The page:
How to Increase Your Swing Speed

Published on 06/16/2023 · 9 min readIncreasing your swing speed will help you gain more distance with each hit and improve your overall game. Learn how to increase your speed with these tips!
Jorge Arteta, Golf Expert
By Golf Expert Jorge Arteta

Photo by Courtney Cook

As a teaching golf professional, I’ve had the pleasure of coaching thousands of golfers of all skill levels. While the name of the game is to putt for a score, the number one thing I hear is, “How can I get more distance?”

I think I might have had a handful of players that asked to improve their putting first, but then they want to hit the ball farther too. Do golfers forget that you have to putt to score?

I once coached a tour player who typically carried the ball about 290 yards, and was pretty close to the center of the fairway the majority of the time. His Greens in Regulation (GIR) rate was a solid 65% (per the PGA Tour, the average is about 59 percent). The PGA Tour average for driving distance so far in 2022 is about 296 yards, with the longest individual average at about 323 yards.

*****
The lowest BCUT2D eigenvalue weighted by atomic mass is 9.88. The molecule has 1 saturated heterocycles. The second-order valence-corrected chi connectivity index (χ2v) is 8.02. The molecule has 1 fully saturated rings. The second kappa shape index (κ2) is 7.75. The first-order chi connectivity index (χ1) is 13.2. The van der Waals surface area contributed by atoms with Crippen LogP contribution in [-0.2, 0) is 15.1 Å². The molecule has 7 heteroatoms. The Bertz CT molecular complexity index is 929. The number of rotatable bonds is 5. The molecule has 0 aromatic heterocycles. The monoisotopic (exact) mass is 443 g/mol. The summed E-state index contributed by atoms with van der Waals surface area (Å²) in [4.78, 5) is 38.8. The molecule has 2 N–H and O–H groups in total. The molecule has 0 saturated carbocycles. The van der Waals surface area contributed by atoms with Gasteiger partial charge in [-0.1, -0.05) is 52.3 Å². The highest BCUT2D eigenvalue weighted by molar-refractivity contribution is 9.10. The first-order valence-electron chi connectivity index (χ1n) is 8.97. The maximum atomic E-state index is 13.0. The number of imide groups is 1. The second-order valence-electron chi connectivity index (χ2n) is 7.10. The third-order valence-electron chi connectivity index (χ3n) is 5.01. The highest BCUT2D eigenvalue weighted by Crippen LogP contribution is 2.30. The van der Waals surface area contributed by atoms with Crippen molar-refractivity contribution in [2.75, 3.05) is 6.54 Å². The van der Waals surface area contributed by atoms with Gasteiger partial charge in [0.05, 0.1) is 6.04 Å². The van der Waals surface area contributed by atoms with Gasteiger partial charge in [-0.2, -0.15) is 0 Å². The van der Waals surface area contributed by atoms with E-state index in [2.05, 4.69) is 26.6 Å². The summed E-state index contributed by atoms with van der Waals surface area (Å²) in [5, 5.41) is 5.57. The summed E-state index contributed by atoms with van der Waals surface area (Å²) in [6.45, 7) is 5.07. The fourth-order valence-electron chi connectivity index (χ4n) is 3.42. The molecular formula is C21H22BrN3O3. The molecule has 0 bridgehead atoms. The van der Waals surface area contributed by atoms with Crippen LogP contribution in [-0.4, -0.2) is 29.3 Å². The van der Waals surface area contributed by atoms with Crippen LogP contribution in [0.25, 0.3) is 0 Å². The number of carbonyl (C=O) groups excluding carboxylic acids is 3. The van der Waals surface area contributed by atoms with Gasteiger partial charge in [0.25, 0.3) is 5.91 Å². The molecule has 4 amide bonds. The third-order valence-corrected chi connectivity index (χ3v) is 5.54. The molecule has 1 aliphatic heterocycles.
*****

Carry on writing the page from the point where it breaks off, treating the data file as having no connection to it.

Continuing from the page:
So even though he was deep down the middle of the fairway most of the time, he still wanted to hit longer drives. In his mind, he was already 25 yards behind most of the distance leaders, which can transfer to a one or two club difference in the second shot. In general, the shorter the club, the easier it is to hit your target. He wanted to hit shorter clubs for his next shot to the green.